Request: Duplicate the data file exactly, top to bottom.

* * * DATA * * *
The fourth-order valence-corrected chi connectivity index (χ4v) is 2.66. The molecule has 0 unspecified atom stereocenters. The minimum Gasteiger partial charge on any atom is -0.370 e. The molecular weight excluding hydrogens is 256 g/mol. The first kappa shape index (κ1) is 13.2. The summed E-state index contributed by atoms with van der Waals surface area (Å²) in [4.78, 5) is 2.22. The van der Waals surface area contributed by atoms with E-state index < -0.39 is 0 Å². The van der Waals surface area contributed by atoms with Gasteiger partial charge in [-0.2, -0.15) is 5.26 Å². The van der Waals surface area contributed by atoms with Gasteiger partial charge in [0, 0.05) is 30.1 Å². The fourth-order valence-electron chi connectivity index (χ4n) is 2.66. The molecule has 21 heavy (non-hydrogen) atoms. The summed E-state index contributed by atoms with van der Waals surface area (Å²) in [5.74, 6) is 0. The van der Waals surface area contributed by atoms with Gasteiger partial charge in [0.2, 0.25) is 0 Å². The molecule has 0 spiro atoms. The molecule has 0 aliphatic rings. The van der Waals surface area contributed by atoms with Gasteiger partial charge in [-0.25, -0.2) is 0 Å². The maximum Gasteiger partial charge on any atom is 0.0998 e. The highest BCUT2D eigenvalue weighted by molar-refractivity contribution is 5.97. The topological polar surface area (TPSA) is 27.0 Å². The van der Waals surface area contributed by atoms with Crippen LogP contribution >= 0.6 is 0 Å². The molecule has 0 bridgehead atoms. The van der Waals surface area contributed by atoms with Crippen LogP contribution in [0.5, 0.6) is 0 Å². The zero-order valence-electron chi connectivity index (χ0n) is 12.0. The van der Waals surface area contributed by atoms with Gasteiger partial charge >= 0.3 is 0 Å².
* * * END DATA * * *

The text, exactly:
The fourth-order valence-corrected chi connectivity index (χ4v) is 2.66. The molecule has 0 unspecified atom stereocenters. The minimum Gasteiger partial charge on any atom is -0.370 e. The molecular weight excluding hydrogens is 256 g/mol. The first kappa shape index (κ1) is 13.2. The summed E-state index contributed by atoms with van der Waals surface area (Å²) in [4.78, 5) is 2.22. The van der Waals surface area contributed by atoms with E-state index < -0.39 is 0 Å². The van der Waals surface area contributed by atoms with Gasteiger partial charge in [-0.2, -0.15) is 5.26 Å². The van der Waals surface area contributed by atoms with Gasteiger partial charge in [0, 0.05) is 30.1 Å². The fourth-order valence-electron chi connectivity index (χ4n) is 2.66. The molecule has 21 heavy (non-hydrogen) atoms. The summed E-state index contributed by atoms with van der Waals surface area (Å²) in [5.74, 6) is 0. The van der Waals surface area contributed by atoms with Gasteiger partial charge in [0.2, 0.25) is 0 Å². The molecule has 0 spiro atoms. The molecule has 0 aliphatic rings. The van der Waals surface area contributed by atoms with Gasteiger partial charge in [-0.25, -0.2) is 0 Å². The maximum Gasteiger partial charge on any atom is 0.0998 e. The highest BCUT2D eigenvalue weighted by molar-refractivity contribution is 5.97. The topological polar surface area (TPSA) is 27.0 Å². The van der Waals surface area contributed by atoms with Crippen LogP contribution >= 0.6 is 0 Å². The molecule has 0 bridgehead atoms. The van der Waals surface area contributed by atoms with Crippen LogP contribution in [0.5, 0.6) is 0 Å². The zero-order valence-electron chi connectivity index (χ0n) is 12.0. The van der Waals surface area contributed by atoms with Gasteiger partial charge >= 0.3 is 0 Å².